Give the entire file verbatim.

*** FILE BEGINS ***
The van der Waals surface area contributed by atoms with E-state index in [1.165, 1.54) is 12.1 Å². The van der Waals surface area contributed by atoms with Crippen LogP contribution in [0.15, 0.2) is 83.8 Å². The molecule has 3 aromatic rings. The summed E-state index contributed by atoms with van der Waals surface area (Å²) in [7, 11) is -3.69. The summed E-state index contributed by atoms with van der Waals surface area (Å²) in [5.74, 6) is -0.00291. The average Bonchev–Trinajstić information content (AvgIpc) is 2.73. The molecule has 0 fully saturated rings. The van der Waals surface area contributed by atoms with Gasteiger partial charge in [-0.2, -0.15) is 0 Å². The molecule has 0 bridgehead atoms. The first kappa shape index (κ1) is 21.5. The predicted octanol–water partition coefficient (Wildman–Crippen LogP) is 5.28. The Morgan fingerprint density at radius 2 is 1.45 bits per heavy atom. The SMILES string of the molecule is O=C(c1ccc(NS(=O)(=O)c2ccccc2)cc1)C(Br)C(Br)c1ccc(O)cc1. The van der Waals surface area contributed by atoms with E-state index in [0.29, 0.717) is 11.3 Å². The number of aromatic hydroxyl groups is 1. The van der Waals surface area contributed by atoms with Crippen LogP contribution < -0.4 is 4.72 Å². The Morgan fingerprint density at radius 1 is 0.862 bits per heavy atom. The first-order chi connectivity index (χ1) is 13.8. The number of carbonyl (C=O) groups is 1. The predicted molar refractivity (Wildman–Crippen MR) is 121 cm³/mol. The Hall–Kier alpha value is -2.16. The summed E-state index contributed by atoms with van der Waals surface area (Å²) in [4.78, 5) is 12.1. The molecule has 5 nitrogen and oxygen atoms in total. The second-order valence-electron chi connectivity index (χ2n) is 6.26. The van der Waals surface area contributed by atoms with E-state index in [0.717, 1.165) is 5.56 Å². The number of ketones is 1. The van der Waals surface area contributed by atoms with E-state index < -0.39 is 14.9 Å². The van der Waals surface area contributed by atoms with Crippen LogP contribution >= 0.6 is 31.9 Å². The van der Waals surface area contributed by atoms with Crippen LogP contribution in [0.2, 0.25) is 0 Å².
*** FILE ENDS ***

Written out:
The van der Waals surface area contributed by atoms with E-state index in [1.165, 1.54) is 12.1 Å². The van der Waals surface area contributed by atoms with Crippen LogP contribution in [0.15, 0.2) is 83.8 Å². The molecule has 3 aromatic rings. The summed E-state index contributed by atoms with van der Waals surface area (Å²) in [7, 11) is -3.69. The summed E-state index contributed by atoms with van der Waals surface area (Å²) in [5.74, 6) is -0.00291. The average Bonchev–Trinajstić information content (AvgIpc) is 2.73. The molecule has 0 fully saturated rings. The van der Waals surface area contributed by atoms with Gasteiger partial charge in [-0.2, -0.15) is 0 Å². The molecule has 0 bridgehead atoms. The first kappa shape index (κ1) is 21.5. The predicted octanol–water partition coefficient (Wildman–Crippen LogP) is 5.28. The Morgan fingerprint density at radius 2 is 1.45 bits per heavy atom. The SMILES string of the molecule is O=C(c1ccc(NS(=O)(=O)c2ccccc2)cc1)C(Br)C(Br)c1ccc(O)cc1. The van der Waals surface area contributed by atoms with E-state index in [0.29, 0.717) is 11.3 Å². The number of aromatic hydroxyl groups is 1. The van der Waals surface area contributed by atoms with Crippen LogP contribution < -0.4 is 4.72 Å². The Morgan fingerprint density at radius 1 is 0.862 bits per heavy atom. The first-order chi connectivity index (χ1) is 13.8. The number of carbonyl (C=O) groups is 1. The predicted molar refractivity (Wildman–Crippen MR) is 121 cm³/mol. The Hall–Kier alpha value is -2.16. The summed E-state index contributed by atoms with van der Waals surface area (Å²) in [4.78, 5) is 12.1. The molecule has 5 nitrogen and oxygen atoms in total. The second-order valence-electron chi connectivity index (χ2n) is 6.26. The van der Waals surface area contributed by atoms with E-state index in [0.717, 1.165) is 5.56 Å². The number of ketones is 1. The van der Waals surface area contributed by atoms with E-state index < -0.39 is 14.9 Å². The van der Waals surface area contributed by atoms with Crippen LogP contribution >= 0.6 is 31.9 Å². The van der Waals surface area contributed by atoms with Crippen LogP contribution in [0.2, 0.25) is 0 Å².